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The Proof Is In The Peripherals: May 2-May 8

We're through the first month of the season and thus not quite out of the "hot start" woods just yet.  Here are some players who might be for real and others whose production is as phony as a three-dollar bill.

Winter Is Coming: Wei-Yin Chen.  Many pundits wrote off the Orioles in 2013 given that their success last year was largely attributed to their record-breaking success in one-run games.  No team, it was argued, could possibly be as lucky again.  Well, while the O's haven't kept up their impossible clutchiness in close games (they are 4-5 in one-run games so far this season), Lady Luck is still hanging out with McNulty and the Bunk over in Baltimore.  No team in baseball has a lower team BABIP than the O's, and the rotation's poster boy in this regard is Chen, he of the .226 BABIP.  The Taiwanese southpaw has a sparkling 2.53 ERA over five starts....but he also owns a 3.74 FIP, 5.13 xFIP and a 5.38 SIERA.  He's not striking people out (4.50 K/9) or inducing ground balls (26.3% GBR) so it's just a matter of time before Chen's numbers start reflecting his shaky performance.  Or, the correction will never happen because Buck Showalter is actually a sorcerer. 

We Do Not Sow: Melky Cabrera.  There are a lot of underachievers on the Toronto roster right now but the scary thing for the Jays right now is that the Melk Man isn't really one of them.  Cabrera was hitting .250/.301/.298 going into Tuesday's play and while it's easy to point to his PED suspension as the reason for his lack of power, what we really could be seeing is just a course correction.  Cabrera's BABIP is only slightly below average (.292) and his other numbers generally reflect his career norms.  His stats, in fact, are just a few home runs shy of his stat lines from 2005-2010.  It may be his big two years with the Royals and Giants in 2011-12 that were the real outliers --- Cabrera's BABIP in 2011 was .332 and an enormous .379 in 2012.  You're really selling low on Melky if you're trying to move him right now but let's face it, pre-2011 Melky was not a legit fantasy starter.  You might not want to give Cabrera more than a couple more weeks to see if he can turn it around.

Hear Me Roar: Matt Carpenter.  My love of multi-position players is well-known so naturally, I was all over 1B/2B/3B/OF-eligible Carpenter from day one.  I drafted him in four of my five leagues --- he's a super-sub off the bench in three leagues and in the other he became a starter at second base once he gained eligibility at the position.  The best part about the Carpenter experience is that he can be a legitimate fantasy starter himself, not just a capable fill-in when your regular starters have a day off.  Carpenter is hitting .272/.343/.457 in 104 PA, his BABIP is a very reasonable .306 and his career minor league numbers (.299/.408/.450) suggest that he'll be able to keep producing at the Major League level.  So in short, the Cardinals' farm system is so strong that not only can it generate top prospects on a seemingly annual basis, but now they're able of producing top prospects with the same names as other Cardinals stars who are on the DL.  Way to save on jerseys, St. Louis!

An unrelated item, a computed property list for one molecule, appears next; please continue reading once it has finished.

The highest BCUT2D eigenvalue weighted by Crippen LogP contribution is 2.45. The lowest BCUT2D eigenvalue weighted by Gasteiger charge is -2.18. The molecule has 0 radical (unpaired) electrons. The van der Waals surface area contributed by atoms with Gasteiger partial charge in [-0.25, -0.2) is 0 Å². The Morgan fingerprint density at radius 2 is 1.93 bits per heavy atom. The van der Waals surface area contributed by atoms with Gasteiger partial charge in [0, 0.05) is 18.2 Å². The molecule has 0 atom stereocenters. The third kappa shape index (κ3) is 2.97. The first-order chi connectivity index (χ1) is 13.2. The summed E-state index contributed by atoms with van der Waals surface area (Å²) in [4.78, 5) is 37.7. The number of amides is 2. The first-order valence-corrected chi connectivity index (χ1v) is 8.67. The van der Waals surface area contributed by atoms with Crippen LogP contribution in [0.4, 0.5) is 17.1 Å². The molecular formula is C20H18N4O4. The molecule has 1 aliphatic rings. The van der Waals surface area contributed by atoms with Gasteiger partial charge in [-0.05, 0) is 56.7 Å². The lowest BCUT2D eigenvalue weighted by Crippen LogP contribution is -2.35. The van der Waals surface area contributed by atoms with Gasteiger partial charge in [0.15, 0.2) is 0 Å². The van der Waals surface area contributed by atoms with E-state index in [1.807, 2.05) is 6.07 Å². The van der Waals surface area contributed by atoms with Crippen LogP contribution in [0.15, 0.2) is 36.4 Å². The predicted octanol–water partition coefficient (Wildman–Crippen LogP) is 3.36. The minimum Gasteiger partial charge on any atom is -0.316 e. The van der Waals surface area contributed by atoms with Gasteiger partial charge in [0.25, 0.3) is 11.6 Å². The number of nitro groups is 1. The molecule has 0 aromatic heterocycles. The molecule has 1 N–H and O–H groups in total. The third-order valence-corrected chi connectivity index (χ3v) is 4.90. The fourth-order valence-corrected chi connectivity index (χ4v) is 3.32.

Growing Strong: Ike Davis.  We still like Ike.  His .180 BABIP is most of the reason for his slow start given that his walk rate (12.6%) and line drive rates (20.4%) are actually both higher than his career averages.  Beyond the peripherals, I'd also say part of the problem could be in the Mets' deployment of Davis, as over a quarter of his PA have come against left-handed pitching this season and Davis' career splits indicate that he is brutal against southpaws.  The Mets obviously are hoping Davis develops into an everyday option for them at first base but your fantasy team doesn't need to operate under this logic.  If you're an Ike owner, keep putting him in your lineup whenever he's facing a righty starter and you'll eventually reap the rewards.

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